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Choosing Your Teen’s First Car and Preserving their Safety in a Fort Myers Car Accident

When your child turns 16-years-old, it’s time for them to hit the road — alone. There are no more carpools from mom and dad if they’ll be getting their own vehicle. Are you sending your teen out on our roadways in a vehicle that’s going to protect them in the event of a Fort Myers car accident? You may have a lot of questions regarding your teen’s first vehicle, but don’t worry because we’re here to help.
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It hasn’t been that long ago since we reported that Cape Coral was the most dangerous city of its size in the nation for teen drivers. Our Cape Coral car accident attorneys understand that parents want to do all that they can to protect their young, newly-licensed drivers. What kind of car is best for them? Are they better off in a new or a used car? Which type of vehicle is going to keep them safe? These are all common questions that a parent with a teenage driver is bound to ask themselves.

First and foremost, you’re going to have to decide whether they should get a new or a used vehicle.

“A first time driver doesn’t need a new car, but of course they want one,” says Lori Mackey, president of Prosperity4Kids. “The depreciation, probability of fender benders and the price tag [means new] is not the most logical way to go.”

A new car will save you the hassle of breakdowns and repairs, but a certified pre-owned car will still provide you with the advantages of a new-car warranty. Used cars may even offer you some better financing rates than a new vehicle would, according to Daily Finance.

Yes, new cars will come with the latest safety bells and whistles, but late-model used cars will still come with airbags, anti-lock brakes and electronic stability control. Even better, a used car typically won’t come with power and performance features that can overwhelm a new driver.

“I see these young, inexperienced drivers in Mustangs, BMWs, and large SUVs. These automobiles are big, powerful and difficult to control for even experienced drivers. In the hands of a new driver, they can be deadly weapons,” says LeeAnn Shattuck, co-owner and chief car chick with Women’s Automotive Solutions.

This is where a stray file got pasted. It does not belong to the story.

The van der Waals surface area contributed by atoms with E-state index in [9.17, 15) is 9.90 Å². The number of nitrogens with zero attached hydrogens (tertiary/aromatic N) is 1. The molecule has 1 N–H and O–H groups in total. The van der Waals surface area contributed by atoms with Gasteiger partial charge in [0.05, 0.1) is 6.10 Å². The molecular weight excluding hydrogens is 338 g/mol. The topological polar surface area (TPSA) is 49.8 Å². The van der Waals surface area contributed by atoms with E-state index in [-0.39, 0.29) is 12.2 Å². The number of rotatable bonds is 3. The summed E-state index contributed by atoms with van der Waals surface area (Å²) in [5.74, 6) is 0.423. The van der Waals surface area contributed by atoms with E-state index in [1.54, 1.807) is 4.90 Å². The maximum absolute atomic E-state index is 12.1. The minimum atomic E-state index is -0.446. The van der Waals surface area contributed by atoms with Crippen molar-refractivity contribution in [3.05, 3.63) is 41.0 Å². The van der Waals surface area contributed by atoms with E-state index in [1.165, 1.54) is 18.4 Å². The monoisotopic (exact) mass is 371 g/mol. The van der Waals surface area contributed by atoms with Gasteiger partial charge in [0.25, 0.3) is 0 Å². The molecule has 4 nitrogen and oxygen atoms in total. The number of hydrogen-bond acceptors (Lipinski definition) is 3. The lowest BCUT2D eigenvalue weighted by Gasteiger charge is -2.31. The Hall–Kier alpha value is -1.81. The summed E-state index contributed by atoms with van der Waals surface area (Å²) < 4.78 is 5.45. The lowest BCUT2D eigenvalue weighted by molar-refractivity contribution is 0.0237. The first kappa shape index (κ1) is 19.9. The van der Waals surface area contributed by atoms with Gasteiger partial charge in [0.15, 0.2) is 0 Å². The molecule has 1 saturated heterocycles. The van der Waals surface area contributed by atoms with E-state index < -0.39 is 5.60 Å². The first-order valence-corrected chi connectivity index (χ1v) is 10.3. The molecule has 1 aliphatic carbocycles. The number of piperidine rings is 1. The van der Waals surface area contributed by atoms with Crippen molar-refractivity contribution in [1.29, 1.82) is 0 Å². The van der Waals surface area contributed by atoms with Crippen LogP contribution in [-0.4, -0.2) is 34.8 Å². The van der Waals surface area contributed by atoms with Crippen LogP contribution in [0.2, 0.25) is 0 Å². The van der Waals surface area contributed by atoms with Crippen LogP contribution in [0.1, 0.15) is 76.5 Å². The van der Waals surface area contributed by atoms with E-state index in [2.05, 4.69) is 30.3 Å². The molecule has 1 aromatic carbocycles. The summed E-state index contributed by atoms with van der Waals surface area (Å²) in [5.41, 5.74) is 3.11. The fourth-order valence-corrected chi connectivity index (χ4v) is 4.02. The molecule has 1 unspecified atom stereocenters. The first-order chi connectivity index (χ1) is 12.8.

So you’ve figured out if you’re going to get them a new or a used car. Now you have to start narrowing the search and think about which type of vehicle is best for them. To get this information, you can research websites like the National Highway Traffic Safety Administration and the Insurance Institute for Highway Safety for reliable safety and crash-test information. You’re also urged to check out J.D. Power and Associates for quality and reliability ratings.

This is also a time when you want to take things into consideration like the distance and frequency the car will be used for travel. This is when you need to consider MPG ratings as well. You don’t want to get your child a vehicle that they can’t afford to drive to the gas pump. You can check out vehicles mileage data on www.fueleconomy.gov.

“This not only allows you to check and compare fuel economy ratings, but give a lot of good tips on how to maximize fuel economy in other ways that everyone can do. You can research vehicles back to 1987,” says Michael Rabkin, president, From Car to Finish, a vehicle research firm.

You’re not going to want to get them a teeny car either to save at the pump. The smaller the vehicle, the more problematic it can be as it’s less likely to protect them in the event of a front-end accident. Realistically, their safest in a mid-sized sedan with a four cylinder engine, airbags and a good crash test rating.

“Having a car is not a birthright,” says Gail Cunningham, spokesperson for the National Foundation for Credit Counseling, who raised four children. “Today’s teens seem to think that they should have a car waiting for them in the driveway when they return home from the Motor Vehicle Department with their driver’s license. If that’s right for your family, fine. But don’t be held hostage to peer pressure, and by that I mean from other families who are buying their teen a car.”

If you or your teen has been involved in a car accident in Fort Myers, Cape Coral or Naples, contact Associates and Bruce L. Scheiner, Attorneys for the Injured, today for a free and confidential appointment to discuss your rights. Call 1-800-Dial-BLS.

Additional Resources:

Buying Your Teenager’s First Car: What You Need to Know, by Sheryl Nance-Nash, Daily Finance
More Blog Entries:

Teen Driver Tests Back Online in Florida – Officials Worries about Cheating, Florida Injury Lawyer Blog, July 25, 2011
Teen Drivers Likely to be involved in a Motor-Vehicle Accident with a Truck in Fort Myers and Elsewhere This Summer
, Florida Injury Lawyer Blog, June 29, 2011
Teen Killed by Distracted Driver in Naples, Florida Injury Lawyer Blog, June 28, 2011